There are two stories to tell today with regard to the song “Morning Has Broken” by Cat Stevens/Yusuf. The first is a short history of this song which, as it turns out, was first written as instrumental music for a church hymn over a century ago. The second story concerns our singer and his life, which has taken several twists and turns along the way making him one of the most interesting and enigmatic entertainment figures of all time.
The song “Morning Has Broken” has a long and storied history. It is believed to have been created as an instrumental piece of music by Irish monks on the Isle of Iona several hundred years ago. From there, the song (which was known as a hymn tune) made its way into Scotland. Once there, a gaelic speaking woman named Mary MacDoanld turned the hymn tune into a Christian hymn and named it Bunessan (which is the name of a village near Ardtun where Mary lived). In 1927, the Bunessan tune was written down in a hymn book called Songs of Praise. Once included in the book, the editors approached an author named Eleanor Farjeon to compose lyrics for the Bunessan. The poem that she wrote was inspired by the beauty of the village of Alfriston in Scotland. Together, Farjoen’s poem and the hymn tune, Bunessan, combined to form a new song that was entitled “Morning Has Broken”. It remained a church hymn up until 1972 when a singer who went by the stage name of Cat Stevens recorded it on an album called Teaser and Firecat. This album also contained the hit songs, “Moonshadow” and “Peace Train”, which cemented Stevens’ reputation as one of the great Folk-rock singers in music history.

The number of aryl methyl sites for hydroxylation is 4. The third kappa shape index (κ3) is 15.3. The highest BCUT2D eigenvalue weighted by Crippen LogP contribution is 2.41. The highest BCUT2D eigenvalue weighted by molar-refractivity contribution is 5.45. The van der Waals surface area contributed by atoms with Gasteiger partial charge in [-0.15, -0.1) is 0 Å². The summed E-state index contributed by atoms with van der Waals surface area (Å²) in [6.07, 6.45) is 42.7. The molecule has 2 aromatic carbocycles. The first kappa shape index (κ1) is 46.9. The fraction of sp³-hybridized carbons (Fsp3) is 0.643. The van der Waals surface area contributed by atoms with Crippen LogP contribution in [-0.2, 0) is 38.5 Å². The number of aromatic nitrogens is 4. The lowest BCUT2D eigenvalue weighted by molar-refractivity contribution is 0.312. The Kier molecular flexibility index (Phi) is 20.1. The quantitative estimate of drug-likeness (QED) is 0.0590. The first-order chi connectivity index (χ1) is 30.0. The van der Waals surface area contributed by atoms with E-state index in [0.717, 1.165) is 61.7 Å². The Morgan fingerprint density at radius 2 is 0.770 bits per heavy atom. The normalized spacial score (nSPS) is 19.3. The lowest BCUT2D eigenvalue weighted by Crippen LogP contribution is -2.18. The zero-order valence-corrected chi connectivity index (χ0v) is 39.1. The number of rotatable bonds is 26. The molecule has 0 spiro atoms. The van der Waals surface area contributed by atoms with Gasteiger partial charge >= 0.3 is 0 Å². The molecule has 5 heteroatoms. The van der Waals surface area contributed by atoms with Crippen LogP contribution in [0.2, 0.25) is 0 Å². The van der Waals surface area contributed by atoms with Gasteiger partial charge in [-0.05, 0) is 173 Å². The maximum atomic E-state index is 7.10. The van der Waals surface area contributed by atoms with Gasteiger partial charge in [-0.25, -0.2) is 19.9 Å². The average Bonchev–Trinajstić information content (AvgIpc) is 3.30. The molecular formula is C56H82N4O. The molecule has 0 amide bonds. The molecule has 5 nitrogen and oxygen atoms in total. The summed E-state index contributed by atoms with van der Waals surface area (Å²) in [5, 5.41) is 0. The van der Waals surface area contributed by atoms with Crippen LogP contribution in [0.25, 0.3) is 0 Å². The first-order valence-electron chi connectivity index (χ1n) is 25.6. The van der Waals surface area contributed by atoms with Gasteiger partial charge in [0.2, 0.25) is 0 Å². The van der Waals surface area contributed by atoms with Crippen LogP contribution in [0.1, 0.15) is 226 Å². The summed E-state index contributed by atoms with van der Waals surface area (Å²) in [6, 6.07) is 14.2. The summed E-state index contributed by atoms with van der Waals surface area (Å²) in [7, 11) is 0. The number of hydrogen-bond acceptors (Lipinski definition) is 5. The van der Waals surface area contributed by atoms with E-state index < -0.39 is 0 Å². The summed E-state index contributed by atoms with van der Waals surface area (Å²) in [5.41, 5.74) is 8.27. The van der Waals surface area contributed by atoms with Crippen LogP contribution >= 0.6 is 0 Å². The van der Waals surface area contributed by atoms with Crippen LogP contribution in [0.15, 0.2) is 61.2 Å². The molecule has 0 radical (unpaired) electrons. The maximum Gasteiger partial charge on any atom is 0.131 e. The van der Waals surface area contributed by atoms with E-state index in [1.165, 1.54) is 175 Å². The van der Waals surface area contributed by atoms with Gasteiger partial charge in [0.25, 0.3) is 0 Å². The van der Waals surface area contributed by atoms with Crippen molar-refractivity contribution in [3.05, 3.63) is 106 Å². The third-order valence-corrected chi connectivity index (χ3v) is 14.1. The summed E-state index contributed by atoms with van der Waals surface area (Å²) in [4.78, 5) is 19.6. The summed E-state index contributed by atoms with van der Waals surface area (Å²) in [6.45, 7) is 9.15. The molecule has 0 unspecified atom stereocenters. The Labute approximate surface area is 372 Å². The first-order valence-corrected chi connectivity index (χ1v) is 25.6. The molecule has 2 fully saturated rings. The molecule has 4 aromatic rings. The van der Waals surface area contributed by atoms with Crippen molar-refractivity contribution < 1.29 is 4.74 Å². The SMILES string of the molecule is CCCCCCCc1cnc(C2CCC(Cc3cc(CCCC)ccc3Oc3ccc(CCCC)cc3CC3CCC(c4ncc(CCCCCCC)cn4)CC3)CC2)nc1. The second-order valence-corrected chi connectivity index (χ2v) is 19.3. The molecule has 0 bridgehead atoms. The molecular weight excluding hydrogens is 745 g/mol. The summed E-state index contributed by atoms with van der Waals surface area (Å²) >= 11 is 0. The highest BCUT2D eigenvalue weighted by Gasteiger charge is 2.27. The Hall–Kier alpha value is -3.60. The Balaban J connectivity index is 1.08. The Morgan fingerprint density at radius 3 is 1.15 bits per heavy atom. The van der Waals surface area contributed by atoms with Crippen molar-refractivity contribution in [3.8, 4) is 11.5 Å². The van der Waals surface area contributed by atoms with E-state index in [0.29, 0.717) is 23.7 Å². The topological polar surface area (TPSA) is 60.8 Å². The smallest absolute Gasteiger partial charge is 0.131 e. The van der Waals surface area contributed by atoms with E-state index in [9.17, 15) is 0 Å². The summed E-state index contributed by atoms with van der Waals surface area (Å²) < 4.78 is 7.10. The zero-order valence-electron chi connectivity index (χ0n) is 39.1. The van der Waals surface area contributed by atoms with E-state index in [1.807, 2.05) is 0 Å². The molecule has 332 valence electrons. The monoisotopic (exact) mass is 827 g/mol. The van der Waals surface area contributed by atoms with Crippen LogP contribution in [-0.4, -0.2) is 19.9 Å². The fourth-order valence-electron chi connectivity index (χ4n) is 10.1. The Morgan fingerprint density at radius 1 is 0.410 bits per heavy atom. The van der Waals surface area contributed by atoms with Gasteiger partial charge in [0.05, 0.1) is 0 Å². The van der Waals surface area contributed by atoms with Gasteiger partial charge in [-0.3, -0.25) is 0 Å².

Cat Stevens was born as Steven Georgiou in 1948. By the time he finished high school, he was dabbling in both art and music. Like many young, aspiring musicians, Georgiou began his songwriting career by peddling his songs to other musicians. One of the very first songs he ever sold turned out to be a classic rock n’ roll tune for Rod Stewart and many others. It was called “The First Cut Is The Deepest”. As his career began, Georgiou was packaged as a rock singer. He even changed his name to something that was thought to be easier for the general public to understand…Cat Stevens! However, he did not feel that the person being promoted by his record label was a true representation of himself. That feeling was further entrenched within his mind shortly after the release of his first album when he was struck down by tuberculosis. During the year it took to recover in hospital and then several convalescent homes, Stevens watched the doctors and nurses and how hard they worked to save his life. He, also, watched others less fortunate than him pass away. As he lay in his recovery bed, he began to realize that there was much more to life than the rock star lifestyle that awaited him once he returned to health. So, as part of his recovery process, Stevens began practicing yoga, he became a vegetarian, and, most importantly of all, he began examining the religions of the world.